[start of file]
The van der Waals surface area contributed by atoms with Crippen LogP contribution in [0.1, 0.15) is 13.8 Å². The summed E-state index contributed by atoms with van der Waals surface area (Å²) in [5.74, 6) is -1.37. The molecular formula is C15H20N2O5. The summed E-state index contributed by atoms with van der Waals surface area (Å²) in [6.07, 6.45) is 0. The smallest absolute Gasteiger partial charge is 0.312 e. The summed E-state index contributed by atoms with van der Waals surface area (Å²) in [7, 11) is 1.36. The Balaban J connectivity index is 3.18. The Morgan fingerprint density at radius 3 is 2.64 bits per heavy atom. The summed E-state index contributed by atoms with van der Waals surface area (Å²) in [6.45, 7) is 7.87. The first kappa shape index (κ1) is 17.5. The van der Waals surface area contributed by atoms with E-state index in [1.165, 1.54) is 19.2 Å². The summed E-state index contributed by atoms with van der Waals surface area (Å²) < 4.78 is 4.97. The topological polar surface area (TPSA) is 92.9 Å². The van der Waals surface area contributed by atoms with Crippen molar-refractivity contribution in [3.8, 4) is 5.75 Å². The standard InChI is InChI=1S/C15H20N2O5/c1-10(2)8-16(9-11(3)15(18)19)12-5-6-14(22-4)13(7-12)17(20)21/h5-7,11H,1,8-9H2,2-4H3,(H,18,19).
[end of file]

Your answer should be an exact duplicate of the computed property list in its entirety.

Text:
The van der Waals surface area contributed by atoms with Crippen LogP contribution in [0.1, 0.15) is 13.8 Å². The summed E-state index contributed by atoms with van der Waals surface area (Å²) in [5.74, 6) is -1.37. The molecular formula is C15H20N2O5. The summed E-state index contributed by atoms with van der Waals surface area (Å²) in [6.07, 6.45) is 0. The smallest absolute Gasteiger partial charge is 0.312 e. The summed E-state index contributed by atoms with van der Waals surface area (Å²) in [7, 11) is 1.36. The Balaban J connectivity index is 3.18. The Morgan fingerprint density at radius 3 is 2.64 bits per heavy atom. The summed E-state index contributed by atoms with van der Waals surface area (Å²) in [6.45, 7) is 7.87. The first kappa shape index (κ1) is 17.5. The van der Waals surface area contributed by atoms with E-state index in [1.165, 1.54) is 19.2 Å². The summed E-state index contributed by atoms with van der Waals surface area (Å²) < 4.78 is 4.97. The topological polar surface area (TPSA) is 92.9 Å². The van der Waals surface area contributed by atoms with Crippen molar-refractivity contribution in [3.8, 4) is 5.75 Å². The standard InChI is InChI=1S/C15H20N2O5/c1-10(2)8-16(9-11(3)15(18)19)12-5-6-14(22-4)13(7-12)17(20)21/h5-7,11H,1,8-9H2,2-4H3,(H,18,19).